Queer Theory

Course Description: 

Core course in feminist theory for GEMMA students.

This course will look at the political stakes in the division between heterosexuality and other forms of sexuality in particular and interrogates the category of “normal” in general. It is organized around some key concepts fuelling both the thinking of sexuality and the directions of LGBT movements since 1969. The objective of the course is to give an introduction to the poststructuralist body of queer theory. The purpose of the course is to foster critical thinking about the aspects of our, and others', lives we think of as “sexuality” as well as to highlight some basic heteronormative assumptions in modern social thought.

Learning Outcomes: 

At the end of the course, students will be familiar with the main questions within the poststructuralist body of scholarship interrogating sexual normalcy as a political phenomenon known as queer theory and will be competent in navigating among its main concepts, concerns and questions. Their analytical skills will be improved by the close reading of texts that demand an attention to counter-intuitive reflexivity and therefore improve their skills to engage in independent, critical scholarship and the oral and written assignments help students to improve their skills to articulate their thoughts as academic questions and problems.


This is a reading-intensive course. You need to come to class having read the assignments and ready to discuss them. The requirements are designed to fit the difficult reading load of the course and to improve specific skills of academic writing.

Class participation:

You are required to attend class consistently. Please come to class having read, and bringing with you, the assigned texts. Your active participation (listening as well as speaking) will be expected. Generally, the more active class participation is in a class, the more intellectually stimulating it becomes, so I hope that you will always share your thoughts during discussion. You may miss one class without formal documentation of illness or any other case of vis major. Please let me know in advance if you know you won’t come to class.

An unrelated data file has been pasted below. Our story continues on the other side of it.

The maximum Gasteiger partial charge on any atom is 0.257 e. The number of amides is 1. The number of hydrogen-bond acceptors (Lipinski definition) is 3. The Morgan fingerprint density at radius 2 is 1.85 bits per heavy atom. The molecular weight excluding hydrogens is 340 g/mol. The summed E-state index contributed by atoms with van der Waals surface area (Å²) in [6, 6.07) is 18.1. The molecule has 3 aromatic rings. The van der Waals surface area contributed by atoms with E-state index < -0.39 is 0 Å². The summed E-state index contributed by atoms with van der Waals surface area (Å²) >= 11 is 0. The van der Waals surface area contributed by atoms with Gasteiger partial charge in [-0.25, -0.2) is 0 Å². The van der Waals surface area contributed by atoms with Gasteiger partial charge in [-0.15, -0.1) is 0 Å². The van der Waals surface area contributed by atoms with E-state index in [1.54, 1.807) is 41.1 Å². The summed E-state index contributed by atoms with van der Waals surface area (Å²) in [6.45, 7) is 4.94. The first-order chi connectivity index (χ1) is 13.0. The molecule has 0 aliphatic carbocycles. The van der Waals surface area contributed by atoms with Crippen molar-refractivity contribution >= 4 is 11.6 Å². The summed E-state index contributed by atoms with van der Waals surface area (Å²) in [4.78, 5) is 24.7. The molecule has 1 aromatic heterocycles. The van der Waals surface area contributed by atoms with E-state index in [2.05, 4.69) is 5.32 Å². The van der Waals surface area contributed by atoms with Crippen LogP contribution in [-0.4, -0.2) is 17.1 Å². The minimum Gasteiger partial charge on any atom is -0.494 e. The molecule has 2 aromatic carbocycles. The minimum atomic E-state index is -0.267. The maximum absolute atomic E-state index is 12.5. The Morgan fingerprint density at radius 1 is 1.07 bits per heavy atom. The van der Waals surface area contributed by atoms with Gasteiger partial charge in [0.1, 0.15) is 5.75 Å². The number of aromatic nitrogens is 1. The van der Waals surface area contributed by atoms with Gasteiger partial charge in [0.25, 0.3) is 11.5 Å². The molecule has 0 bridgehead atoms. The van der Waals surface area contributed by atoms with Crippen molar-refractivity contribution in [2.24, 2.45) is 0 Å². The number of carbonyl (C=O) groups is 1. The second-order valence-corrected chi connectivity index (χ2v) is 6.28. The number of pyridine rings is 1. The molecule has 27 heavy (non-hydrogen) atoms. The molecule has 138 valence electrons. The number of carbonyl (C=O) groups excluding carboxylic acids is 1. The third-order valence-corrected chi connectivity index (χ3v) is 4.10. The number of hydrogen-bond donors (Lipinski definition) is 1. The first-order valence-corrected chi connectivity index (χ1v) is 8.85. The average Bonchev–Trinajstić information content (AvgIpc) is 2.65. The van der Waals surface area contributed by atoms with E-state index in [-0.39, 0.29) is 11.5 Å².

At the beginning of each class, we’ll spend 15-20 minutes in groups. During this time you can discuss your impression of the texts and suggest questions for general class discussion.  At the end of the class we will discuss a limited selection of these points and questions. For this component of the course to work well it is very important that you arrive to class on time.

Exegetic paragraphs (detailed but concise summary of an idea or an argument without any interpretation or critique):

There is a specific key term or idea identified in almost all of the readings. You find these underlined after the respective text in the schedule. You will have to write brief exegetic summaries of most of these terms (cca. one 300-word paragraph per exegesis). These exegetic paragraphs will be due in two sets of 5, one at mid-term time covering the readings from Week 1 to 6, the other at the end of the course covering texts from Week 7 to 12. The first exegetic paragraph will be due the second class. You can later include this one or a revised version of it in your midterm set.

Peer feedback

After submitting the midterm set of exegetic paragraphs, you will receive two sets written by your peers. You will have to read them carefully and give constructive feedback on them in writing. The feedback will be due two weeks after you received the sets. Please send them to the writer and to me.